After Linda returned to John and Fannie Mae in the parking lot, we headed to Arco and checked into our lodging for the night – the DK Motel. Luckily DK is not a homonym. It does not mean "decay" motel. It is a very cute place with quite reasonable rates for a couple of old buzzards.

We had dinner at The Pickle Place. John had the large chef's salad and Linda had the small chef's salad. John also just had to try the fried pickles. After offering to share them with Linda he said “They're not bad.” And why, Linda wondered, would that ever be a good review? She tried a part of one so now she can mark that off her bucket list (once she puts it on there). John finished them off, but they have now been added and removed from his bucket list as well.

After dinner we picked up Fannie Mae and went back to Craters on the Moon to try to get some sunset shots using tripods. Not to bore you with our efforts, we only included one of them in today's photo gallery. It's pretty ethereal. The last photo in the gallery is a evening shot of the main drag in Arco. In the background is a large hill. You will likely notice white numbers on the side of the hill. Hence, it is called "Number Hill". Those numbers are put up every year by the graduating class of Arco High School. Oh, and the numbers go back to 1920. Yet, they put up two-digit numbers. Which begs the question, what happens when the class of 2020 graduates?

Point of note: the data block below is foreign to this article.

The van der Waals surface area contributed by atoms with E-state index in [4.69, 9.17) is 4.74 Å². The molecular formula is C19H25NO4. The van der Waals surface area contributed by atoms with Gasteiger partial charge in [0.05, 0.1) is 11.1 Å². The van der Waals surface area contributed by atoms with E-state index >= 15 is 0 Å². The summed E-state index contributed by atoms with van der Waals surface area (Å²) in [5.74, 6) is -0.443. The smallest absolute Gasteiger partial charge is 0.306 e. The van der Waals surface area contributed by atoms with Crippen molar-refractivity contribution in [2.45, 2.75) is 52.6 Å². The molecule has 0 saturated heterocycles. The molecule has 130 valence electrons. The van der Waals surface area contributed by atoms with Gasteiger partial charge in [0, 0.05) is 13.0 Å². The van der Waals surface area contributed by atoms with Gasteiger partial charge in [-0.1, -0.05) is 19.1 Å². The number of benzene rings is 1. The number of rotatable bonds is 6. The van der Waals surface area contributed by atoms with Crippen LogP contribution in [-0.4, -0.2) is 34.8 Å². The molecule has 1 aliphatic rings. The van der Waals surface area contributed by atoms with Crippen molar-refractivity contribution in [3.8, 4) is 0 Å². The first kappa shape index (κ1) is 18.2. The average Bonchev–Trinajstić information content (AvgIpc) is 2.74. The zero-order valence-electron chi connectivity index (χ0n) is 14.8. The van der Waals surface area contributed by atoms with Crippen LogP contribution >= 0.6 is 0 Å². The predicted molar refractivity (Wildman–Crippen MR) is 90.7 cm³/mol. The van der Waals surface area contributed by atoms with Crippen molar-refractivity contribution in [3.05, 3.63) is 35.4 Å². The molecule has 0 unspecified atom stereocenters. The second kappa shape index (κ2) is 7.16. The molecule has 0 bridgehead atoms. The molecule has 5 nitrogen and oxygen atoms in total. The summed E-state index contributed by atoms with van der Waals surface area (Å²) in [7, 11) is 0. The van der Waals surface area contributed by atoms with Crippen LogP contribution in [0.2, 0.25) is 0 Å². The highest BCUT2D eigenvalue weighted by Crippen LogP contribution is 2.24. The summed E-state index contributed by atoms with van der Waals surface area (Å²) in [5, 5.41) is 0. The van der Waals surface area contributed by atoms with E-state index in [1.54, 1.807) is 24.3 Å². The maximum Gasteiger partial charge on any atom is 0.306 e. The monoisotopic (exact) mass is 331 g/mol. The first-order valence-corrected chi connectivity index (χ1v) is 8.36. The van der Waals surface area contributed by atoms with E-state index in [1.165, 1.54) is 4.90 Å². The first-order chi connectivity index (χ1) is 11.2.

You can view today's photo gallery of 77 images by clicking here.

And so, another day sinks below the horizon as John processes photos and Linda recounts some of what we have done today. John was very excited that our wifi at the DK Motel was good enough to upload two videos, which he added to our blog posts for those days.

Which reminds us to go back to today's quotes. Both old buzzards enjoy looking for the unusual inside of the usual photo opportunities and are sure that you will agree that it is reflected in our photo galleries. The quote at the beginning of today's post also reminds Linda of her Grandmother Angie. When John and Linda were moving to California, she was warned about it by John's Aunt Helen who said “I don't think it's a good idea for you to move there. Those people, they're different.” When Linda told her Grandmother Angie about the conversation she said “Honey, there's nice people everywhere. If you look for the nice people, that's what you'll find!” She was so right and we have found lots of nice people on this road trip.

We filled up fickle Wilma (her nav system is still on again/off again) for $3.959 so are ready to take off for Elko, Nevada bright and early tomorrow.

Happy trails!